Dorian Corey defined individuality in life and, for better or worse, in death.
The drag artist — the subject of the new musical "Dorian's Closet," enjoying a vibrant premiere at Rep Stage — won many trophies as a star of the extravagant ball culture in New York. She gained extra attention for her appearance in the acclaimed 1990 documentary "Paris Is Burning."
But Corey also generated headlines when a mummified corpse was discovered among her things after her HIV-related death in 1993. The body of a man from Corey's past had been stored away for at least 15 years. How and why it happened remain unknown.
There is more than enough material here to make a stage vehicle, and "Dorian's Closet" gives it an engrossing spin. With book and lyrics by Los Angeles-based Richard Mailman and music by Baltimore composer Ryan Haase, the piece could use fine-tuning, but reveals plenty of promise.
The musical posits a plausible explanation for the case of the closeted corpse, tying together various issues touched upon in the plot. But this is mostly a story about the search for respect, tolerance, a little leeway in life — and, above all, getting the chance to be fabulous. The result is a mix of fantasy and camp, glitter and heartache.
Mailman reveals particular flair for capturing the stitch-and-bitch milieu of competitive drag performers, spicing the dialogue with kitty-has-claws one-liners that would fit right into an episode of the TV reality show "RuPaul's Drag Race."
There's a particularly painful/funny observation about God dishing out punishment, and a hilarious usage of "monologue" as a verb (I can't wait for an opportunity to steal that one).
The show might be stronger with fewer songs, fewer scenes, and if it didn't take so many side trips into cliche city. ("True friends are hard to come by" is a sample from the dialogue; some of the lyrics likewise take banal turns.)
For the most part, Haase's score clicks neatly. The composer overuses the well-worn device of a descending bass line, and sometimes packs too many words into a melodic line, but there's an appealing directness about the songs. Apparent nods to vintage musicals — a hint of "A Chorus Line" here, "Cabaret" there — and to Motown add extra flavor along the way. Same for his cool application of Latin beats.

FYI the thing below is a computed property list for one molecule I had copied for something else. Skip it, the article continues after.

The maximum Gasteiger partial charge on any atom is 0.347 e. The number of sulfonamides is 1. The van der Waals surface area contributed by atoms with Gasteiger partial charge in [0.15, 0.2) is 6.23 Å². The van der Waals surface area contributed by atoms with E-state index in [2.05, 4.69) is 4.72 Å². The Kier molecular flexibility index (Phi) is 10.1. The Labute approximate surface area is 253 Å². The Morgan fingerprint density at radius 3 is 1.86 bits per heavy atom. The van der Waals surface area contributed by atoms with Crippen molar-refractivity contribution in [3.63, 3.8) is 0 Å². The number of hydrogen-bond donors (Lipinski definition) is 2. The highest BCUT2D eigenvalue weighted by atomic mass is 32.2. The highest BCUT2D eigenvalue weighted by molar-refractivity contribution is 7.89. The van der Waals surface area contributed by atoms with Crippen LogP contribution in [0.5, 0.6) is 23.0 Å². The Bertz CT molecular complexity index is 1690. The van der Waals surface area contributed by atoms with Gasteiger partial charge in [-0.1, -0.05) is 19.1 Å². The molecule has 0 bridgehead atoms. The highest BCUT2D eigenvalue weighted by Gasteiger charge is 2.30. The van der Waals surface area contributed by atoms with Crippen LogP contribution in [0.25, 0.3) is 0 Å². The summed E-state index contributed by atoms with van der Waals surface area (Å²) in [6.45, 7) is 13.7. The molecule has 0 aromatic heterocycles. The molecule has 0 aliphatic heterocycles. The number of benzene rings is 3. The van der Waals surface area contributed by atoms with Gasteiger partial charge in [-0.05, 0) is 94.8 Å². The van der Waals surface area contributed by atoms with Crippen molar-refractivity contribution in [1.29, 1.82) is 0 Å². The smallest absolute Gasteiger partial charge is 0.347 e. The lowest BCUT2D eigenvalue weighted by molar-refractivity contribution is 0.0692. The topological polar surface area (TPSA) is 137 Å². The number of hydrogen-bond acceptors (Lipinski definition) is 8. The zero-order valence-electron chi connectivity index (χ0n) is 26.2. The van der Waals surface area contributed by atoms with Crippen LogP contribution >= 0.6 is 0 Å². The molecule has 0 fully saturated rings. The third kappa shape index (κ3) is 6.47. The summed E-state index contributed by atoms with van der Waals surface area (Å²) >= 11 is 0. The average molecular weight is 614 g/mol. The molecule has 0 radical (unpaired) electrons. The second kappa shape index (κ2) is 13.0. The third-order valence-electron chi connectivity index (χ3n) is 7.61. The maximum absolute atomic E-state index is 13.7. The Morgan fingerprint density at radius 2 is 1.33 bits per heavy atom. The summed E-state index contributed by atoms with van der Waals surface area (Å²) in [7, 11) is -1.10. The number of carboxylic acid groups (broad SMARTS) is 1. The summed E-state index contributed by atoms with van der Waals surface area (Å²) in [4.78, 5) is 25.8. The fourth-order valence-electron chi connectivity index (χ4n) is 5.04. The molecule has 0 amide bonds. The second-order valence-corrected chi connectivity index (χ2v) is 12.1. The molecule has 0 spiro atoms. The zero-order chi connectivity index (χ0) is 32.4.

The strengths in "Dorian's Closet" are underlined by the stage direction by Joseph Ritsch, who assures a quick flow and draws a generally polished response from the cast.
Stephen Scott Wormley does impressive work as Dorian, conveying the toughened, protective exterior as tellingly as the needs and disappointments inside.
Wormley's singing also hits the spot, with a solid tone and finely sculpted phrasing. This is especially so in "Something About You," a fine romantic duet for Dorian and Robert, the man who will betray him. Jay Adriel sings stylishly as Robert, but his stiff acting keeps the character from registering fully.
There are snappy performances from Dorian's fellow female impersonators. As Pepper, Dwayne Washington nearly walks off with the production; I haven't heard someone serve up repartee that saucily since Pearl Bailey. Washington has the nuance for the role's tender side, too.
With his sizable, expressive voice and unfussy acting, Tiziano D'Affuso leaves a mark as the vulnerable Angel. Admirable contributions also come from James Thomas Frisby as helpful Jesse; Ian Anthony Coleman, as icy Amazing Grace; and Richard Westerkamp, a hoot as manic Monica. Keith Richards handles multiple assignments ably.
The score is well served by a five-piece band, led by musical director and orchestrator Stacey Antoine.
Scenic designer Daniel Ettinger balances glitz and grit expertly; the pile of doors that frame the stage become delightful comic props in the show's most infectious production number "Pay the Tab." Sarah Cubbage's costumes pop brightly throughout; Dorian would surely have coveted several of them.
"Dorian's Closet" runs through May 14 at Rep Stage, Horowitz Center, Howard Community College, 10901 Little Patuxent Parkway, Columbia. Tickets are $15 to $40. Call 443-518-1500, or go to repstage.org.